Preparing Your Business for Brexit

The government is going full steam ahead with its new Brexit information campaign, ‘The UK’s new start: let’s get going”. Its initiative clearly sets out the actions businesses and individuals needs to take to prepare for the end of the transition period on 31 December 2020 and encourage people to seize the opportunities it will bring.

A key feature is the ‘Check, Change and Go” strapline which directs people and businesses to an online checker tool at which identifies the necessary next steps they should take.

Also planned is a ‘field force team’ for one-to-one support over the phone for businesses and their supply chains to minimise disruption to the movement of goods.

Brexit talks in Brussels continue to be difficult with two issues – fishing rights and state subsidies – being the main sticking points. The EU remains adamant that it will not allow the UK tariff-and-quota-free access to the EU market unless it signs up to ‘level playing field’ principles to minimise the risk of Britain undercutting the EU on environmental regulations, workers’ rights and state aid to business.

Regardless of the outcome, the government is urging people and businesses take the necessary action to prepare, based on their circumstances. Steps include:

  1. Applying for a GB EORI number or registering with the relevant Customs Authority to ensure your business is ready to export or import from/to the EU. All VAT-registered businesses which trade with the EU should have received an automatic enrolment from HMRC last year and EORI number.
  2. Applying for a duty deferment account if your business imports goods regularly. This enables customs charges including customs duty, excise duty and import VAT to be paid once a month through Direct Debit instead of being paid on individual consignments. VAT-registered traders can instead account for import VAT on their VAT return using postponed VAT accounting.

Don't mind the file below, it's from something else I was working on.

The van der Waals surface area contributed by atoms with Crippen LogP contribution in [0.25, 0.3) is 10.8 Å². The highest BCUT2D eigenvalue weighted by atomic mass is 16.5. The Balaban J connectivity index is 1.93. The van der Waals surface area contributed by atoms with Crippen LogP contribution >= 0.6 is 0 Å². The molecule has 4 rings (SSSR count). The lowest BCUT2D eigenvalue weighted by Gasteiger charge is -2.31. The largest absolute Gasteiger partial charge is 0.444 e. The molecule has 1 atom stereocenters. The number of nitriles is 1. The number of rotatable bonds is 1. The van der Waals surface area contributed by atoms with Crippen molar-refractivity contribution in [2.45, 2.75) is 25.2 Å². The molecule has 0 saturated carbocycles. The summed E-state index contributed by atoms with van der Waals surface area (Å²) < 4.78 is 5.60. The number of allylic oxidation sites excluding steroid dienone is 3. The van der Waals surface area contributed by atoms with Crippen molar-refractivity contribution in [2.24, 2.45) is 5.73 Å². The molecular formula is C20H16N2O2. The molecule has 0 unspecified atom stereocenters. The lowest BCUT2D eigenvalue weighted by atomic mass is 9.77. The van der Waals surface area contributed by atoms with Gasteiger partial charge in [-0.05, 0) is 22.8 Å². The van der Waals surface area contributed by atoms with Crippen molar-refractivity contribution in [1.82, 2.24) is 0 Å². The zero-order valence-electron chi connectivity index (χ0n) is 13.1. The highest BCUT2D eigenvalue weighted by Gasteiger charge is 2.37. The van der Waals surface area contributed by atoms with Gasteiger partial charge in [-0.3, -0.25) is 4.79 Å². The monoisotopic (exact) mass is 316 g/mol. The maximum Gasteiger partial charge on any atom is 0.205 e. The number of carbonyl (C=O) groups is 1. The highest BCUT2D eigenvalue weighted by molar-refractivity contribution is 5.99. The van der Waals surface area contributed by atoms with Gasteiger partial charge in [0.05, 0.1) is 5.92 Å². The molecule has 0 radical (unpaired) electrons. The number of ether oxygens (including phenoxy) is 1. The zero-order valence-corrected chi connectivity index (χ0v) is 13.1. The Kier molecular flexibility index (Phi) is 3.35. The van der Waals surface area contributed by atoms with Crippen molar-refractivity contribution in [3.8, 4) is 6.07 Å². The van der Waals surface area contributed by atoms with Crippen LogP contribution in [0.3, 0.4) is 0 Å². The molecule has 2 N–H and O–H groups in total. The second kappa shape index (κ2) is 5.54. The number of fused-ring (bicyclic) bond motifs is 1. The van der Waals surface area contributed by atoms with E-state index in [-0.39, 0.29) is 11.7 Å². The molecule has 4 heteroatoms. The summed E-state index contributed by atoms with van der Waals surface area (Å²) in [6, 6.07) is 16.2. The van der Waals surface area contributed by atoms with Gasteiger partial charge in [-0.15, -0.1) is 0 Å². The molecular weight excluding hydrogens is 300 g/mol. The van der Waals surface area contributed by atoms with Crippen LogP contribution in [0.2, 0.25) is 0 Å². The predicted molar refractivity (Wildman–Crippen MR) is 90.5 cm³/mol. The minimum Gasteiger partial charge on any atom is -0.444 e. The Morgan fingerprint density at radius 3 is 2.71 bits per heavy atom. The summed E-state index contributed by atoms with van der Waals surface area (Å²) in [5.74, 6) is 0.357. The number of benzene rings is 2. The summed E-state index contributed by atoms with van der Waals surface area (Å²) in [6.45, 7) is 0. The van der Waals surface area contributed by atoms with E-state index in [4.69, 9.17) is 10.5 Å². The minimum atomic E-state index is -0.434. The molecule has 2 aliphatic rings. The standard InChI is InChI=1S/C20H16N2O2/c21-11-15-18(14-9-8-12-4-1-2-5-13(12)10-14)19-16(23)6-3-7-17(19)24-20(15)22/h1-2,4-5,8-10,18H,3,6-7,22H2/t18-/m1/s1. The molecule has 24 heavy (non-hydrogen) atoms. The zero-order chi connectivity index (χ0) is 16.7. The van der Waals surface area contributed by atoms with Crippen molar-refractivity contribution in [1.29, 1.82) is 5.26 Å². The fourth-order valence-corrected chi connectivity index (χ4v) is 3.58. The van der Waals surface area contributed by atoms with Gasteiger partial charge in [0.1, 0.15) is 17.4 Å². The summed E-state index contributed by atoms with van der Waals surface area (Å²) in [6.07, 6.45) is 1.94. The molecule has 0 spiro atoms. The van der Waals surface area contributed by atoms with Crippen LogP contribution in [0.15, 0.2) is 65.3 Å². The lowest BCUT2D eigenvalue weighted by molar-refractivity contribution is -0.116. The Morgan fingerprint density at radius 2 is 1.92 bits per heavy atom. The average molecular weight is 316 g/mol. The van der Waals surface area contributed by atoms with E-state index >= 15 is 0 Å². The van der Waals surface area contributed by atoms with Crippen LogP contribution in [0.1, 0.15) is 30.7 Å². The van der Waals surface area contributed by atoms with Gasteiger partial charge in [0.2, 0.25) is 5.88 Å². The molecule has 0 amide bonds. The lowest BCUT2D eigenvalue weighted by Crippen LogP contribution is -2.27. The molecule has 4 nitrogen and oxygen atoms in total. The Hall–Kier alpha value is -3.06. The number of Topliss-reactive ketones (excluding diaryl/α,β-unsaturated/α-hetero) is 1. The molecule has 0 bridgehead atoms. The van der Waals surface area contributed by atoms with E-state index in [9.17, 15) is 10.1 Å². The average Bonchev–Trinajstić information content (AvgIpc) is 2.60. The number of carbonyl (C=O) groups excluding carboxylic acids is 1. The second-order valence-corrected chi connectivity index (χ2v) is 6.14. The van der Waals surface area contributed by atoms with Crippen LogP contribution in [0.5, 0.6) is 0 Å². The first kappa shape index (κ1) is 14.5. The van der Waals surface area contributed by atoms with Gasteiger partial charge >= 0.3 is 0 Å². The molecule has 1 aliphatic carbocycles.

3. Making sure you know all about import tariffs. The ‘Trade with the UK’ tool provides information on tariffs, taxes and rules for those currently being applied until 1 January 2021. To check the tariffs that will apply to goods imported from 1 January 2021 use the ‘UK Global Tariff’ tool. If you export goods from the UK market, the ‘Check How to Export goods’ tool provides information on duties and customs for over 160 countries. All tools can be found on the website.
  4. Making sure you are ready to travel to Europe from 1 January 2021, for example by getting comprehensive travel insurance, ensuring your passport is valid, and checking your roaming policy with your mobile phone provider.

A survey of company directors by the lobby group the Institute of Directors in June said only a quarter were fully ready for the end of the transition period.

With the UK’s full departure from the EU looming, businesses should take steps to ensure they are up to date with the current government guidance and advice.

Paul Underwood, Director
Posted on Sun, 13/09/2020 - 15:55